Aman: It’s always a challenge because you’re asking an open-ended question, but kids give you straightforward answers like, “How are you?” “Good.” We’ve been filming with Furquan since he was twelve, and he really just wants to be a kid, so we follow him riding his bike and playing. When we let them be themselves in their environments, they are [at their] most raw, candid, and honest.

Zeshawn: 13 and 17 are very different ages. At 13, you have no filter. We let Furquan guide us into his world as he showed us how he navigated his home and environment. We would just be like, “Okay, we’re going to roll the camera.” Being a 17-year-old, Nas likes to keep his cards close to his chest. He’s much more composed in the way that teenagers are. But our characters have different associations with where they are in life - it’s an interesting challenge interpreting what a moment of silence means for a 13-year-old compared to a 17-year-old.

We were very excited to receive an application from Two Gods. Why did you pick ITVS for funding and what was the application process like?

Aman: We’ve worked with ITVS in the past on projects such as 30 Mosques in 30 Days. We were familiar with their mission and the content that they like to promote. ITVS lets storytellers be themselves and helps fulfill the missions of those storytellers, so it was right up our alley. It was a no-brainer when we put the application together. We had [gone] to a couple of film festivals and met with ITVS, so we knew what the application process was like.

You two are brothers. What is it like working with each other? Are there certain storytelling strengths that one of you has that the other does not and vice versa?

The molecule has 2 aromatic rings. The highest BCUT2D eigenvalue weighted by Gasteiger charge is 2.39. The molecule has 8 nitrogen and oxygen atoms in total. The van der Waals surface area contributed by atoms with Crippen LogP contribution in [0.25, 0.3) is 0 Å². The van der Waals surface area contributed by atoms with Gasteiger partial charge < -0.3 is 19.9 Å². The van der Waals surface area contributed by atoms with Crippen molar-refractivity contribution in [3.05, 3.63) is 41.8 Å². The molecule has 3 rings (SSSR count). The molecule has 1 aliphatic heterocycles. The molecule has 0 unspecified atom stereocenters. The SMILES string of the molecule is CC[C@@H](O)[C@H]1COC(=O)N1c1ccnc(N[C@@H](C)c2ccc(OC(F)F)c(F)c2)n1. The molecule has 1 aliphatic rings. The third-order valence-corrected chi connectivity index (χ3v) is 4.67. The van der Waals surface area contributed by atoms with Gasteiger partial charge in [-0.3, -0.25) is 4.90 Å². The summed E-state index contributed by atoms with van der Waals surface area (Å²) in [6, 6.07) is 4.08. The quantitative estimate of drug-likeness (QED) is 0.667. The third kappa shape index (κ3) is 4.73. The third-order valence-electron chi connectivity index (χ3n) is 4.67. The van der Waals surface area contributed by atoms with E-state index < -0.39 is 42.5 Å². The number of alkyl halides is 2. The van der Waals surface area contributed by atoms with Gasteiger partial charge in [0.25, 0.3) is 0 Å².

Aman: It’s nothing but fun. We see things very differently. He looks at things from a directors’ point of view as in, “This is what looks beautiful.” As the producer I’m like, “Okay - this is what is popular.” The greatest thing about us being brothers is that we never take criticism to heart. I’m not going to hold a grudge against him because there is a mutual sense of respect between us. Early on we saw the challenges, but at the end of the day I am the producer and he is the director. Ultimately if he feels strongly about a certain vision then I’m going to respect it and stay in my lane.

Zeshawn: Although we have those designated roles we are both in tandem with each other. We know each other so well and can communicate without using words a lot of the time on set. When you’re working on a project together there is a lot of navigating of how to keep it professional. I think it helps the characters to trust us because it creates a familial feel on set with everyone in it together.

What do you want viewers to take away from Two Gods?

Zeshawn: It’s about seeing and feeling the intimacy and vulnerability of the characters and the communities. We wanted to break the mold as far as what we think this kind of story could be. We infuse it with a lot of life although we tackle a lot of death. The characters speak for themselves and we wanted to capture that kind of up close and personal feel. We don’t often see films like that about people from our community.

Aman: We’re presenting a community in religious traditions that is probably very unfamiliar to the average viewer. We’re storytellers at heart, but we want people to approach these subjects with a sense of nuance. When it comes to Islam there is a lot of talk about hate crimes, but often the principles of Islam aren’t really discussed at all. We hope viewers appreciate watching an intimately spiritual tradition, such as the Islamic burial process.